Of course, you can also always try Watchmen. I don’t recommend this right away because it is extremely dense and most of its effectiveness comes from its deconstruction of the superhero genre. However, there is a reason why it is considered the “Holy Grail” of comics and is arguably the best superhero story ever told. You’ve got some of the most engaging characters in the history of the medium being written by its all time greatest writer (Alan Moore) and being drawn by one of its most competent artists. It is required reading for all superhero readers, but isn’t something I’d recommend jumping into right away.
Crime comics are getting to be a pretty big genre these days and a lot of the books that are popping up are really good. My absolute favorite of these is Criminal, which is put out by Marvel’s Icon imprint (which is like DC’s Vertigo in a lot of ways). Each volume of Criminal is a stand-alone story, though they all take place in the same “universe” and feature a few cross over characters. Unlike most crime stories, this series follows the criminals rather than the folks trying to catch them. The lush, grizzled artwork by Sean Phillips is the perfect compliment to Ed Brubaker’s atmospheric writing, with the brilliant colors by Val Staples being the icing on the cake of creative awesomeness. Reading it feels a lot like watching an extremely good movie. There are four or five trades out now and all of them are simply fantastic.
I’d also recommend 100 Bullets, which is much longer series (13 volumes covering 100 issues). It combines the pulpy crime elements of something like Criminal with a massive conspiracy theory laden story. It has a huge cast that is all interconnected, so if you take breaks between reading volumes, it can be pretty easy to get lost. However, I think a lot of libraries actually stock the full set, so it might be pretty easy for you to snag them in succession with few delays.
Since we are working under the assumption that our new reader has read Fables, they will already have a handle on this concept already. Since they probably liked Fables, they should also love League of Extraordinary Gentlemen (don’t worry, even though the movie was horrible, the comic is amazing).
Instead of fairy tale characters, this is about the best literary characters from the 19th century including Mina Harker from Dracula, Allan Quartermain, Captain Nemo, Dr. Jekyll, and the Invisible Man joining forces to save Britain from the likes of Fu Manchu and Doctor Moriarty (the nemesis of Sherlock Holmes).
Plus, it is written by Alan Moore (who I referred to earlier as the single greatest writer in the history of comics), so you know that it is amazing. As with all of Moore’s work, this does not pull any punches, though, so don’t expect it to have the same fairly tame appeal of the stories the characters are pulled from—especially in the second volume.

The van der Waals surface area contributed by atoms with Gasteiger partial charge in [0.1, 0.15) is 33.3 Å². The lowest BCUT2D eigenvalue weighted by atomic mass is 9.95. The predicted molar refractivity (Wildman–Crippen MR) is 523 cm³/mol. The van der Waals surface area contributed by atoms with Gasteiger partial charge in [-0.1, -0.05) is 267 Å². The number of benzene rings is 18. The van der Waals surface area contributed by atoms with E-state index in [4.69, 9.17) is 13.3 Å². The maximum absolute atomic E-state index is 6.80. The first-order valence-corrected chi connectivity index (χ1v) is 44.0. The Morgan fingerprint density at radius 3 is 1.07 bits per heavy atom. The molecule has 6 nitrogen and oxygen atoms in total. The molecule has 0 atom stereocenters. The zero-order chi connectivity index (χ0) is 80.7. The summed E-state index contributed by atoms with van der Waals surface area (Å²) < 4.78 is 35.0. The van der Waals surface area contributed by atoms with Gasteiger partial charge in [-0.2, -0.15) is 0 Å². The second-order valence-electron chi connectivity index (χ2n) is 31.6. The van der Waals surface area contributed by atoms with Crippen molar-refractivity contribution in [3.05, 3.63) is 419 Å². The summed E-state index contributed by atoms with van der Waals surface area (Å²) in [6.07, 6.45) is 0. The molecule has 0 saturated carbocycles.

One of my absolute favorite graphic novel series is Bryan Lee O'Malley's Scott Pilgrim series, which is a manga-inspired tale of a Canadian slacker musician who falls for an enigmatic American delivery girl and must fight her 7 evil exes before he can officially be her boyfriend.
The books cover a number of genres, including action, comedy, and romance, with a number of twists on each. There is a movie coming out next year starring Michael Cera and directed by Edgar “I directed Shaun of the Dead and Hot Fuzz, so I’m clearly awesome” Wright, so the volumes are showing up in big chain stores now.
The books are quirky, energetic, and feature some of the most memorable characters I’ve ever read. I get giddy just thinking about how awesome these books are and love them so much that I actually named my hamster after the lead character.
So, you've decided that your only goal is to make me ridiciulously happy with your next read? Well the best way to do that is to read and love Preacher. It’s amongst the single most controversial, offensive, and thought provoking comics that Vertigo ever published and they are pretty known for controversial, offensive, and thought provoking comics.
The story follows Jesse Custer, a preacher, who is granted incredible powers after a demon and an angel have sex and create an entirely unholy. Not crazy enough for you? Well, then you’ll be glad to know that he decides to use his powers to wage war on God after he realizes that the Almighty has abandoned us.
Still not crazy enough? Did I mention that he is joined by his alcoholic Irish vampire best friend and former assassin girlfriend, and that they are being pursued by a secret Christian military and the “Saint of Killers” (God’s personal hitman)? It’s a modern Western and simply amazing. I know it sounds crazy, but I can’t recommend it enough. If I was trapped on an island and could only take one complete comic book series, it would be Preacher.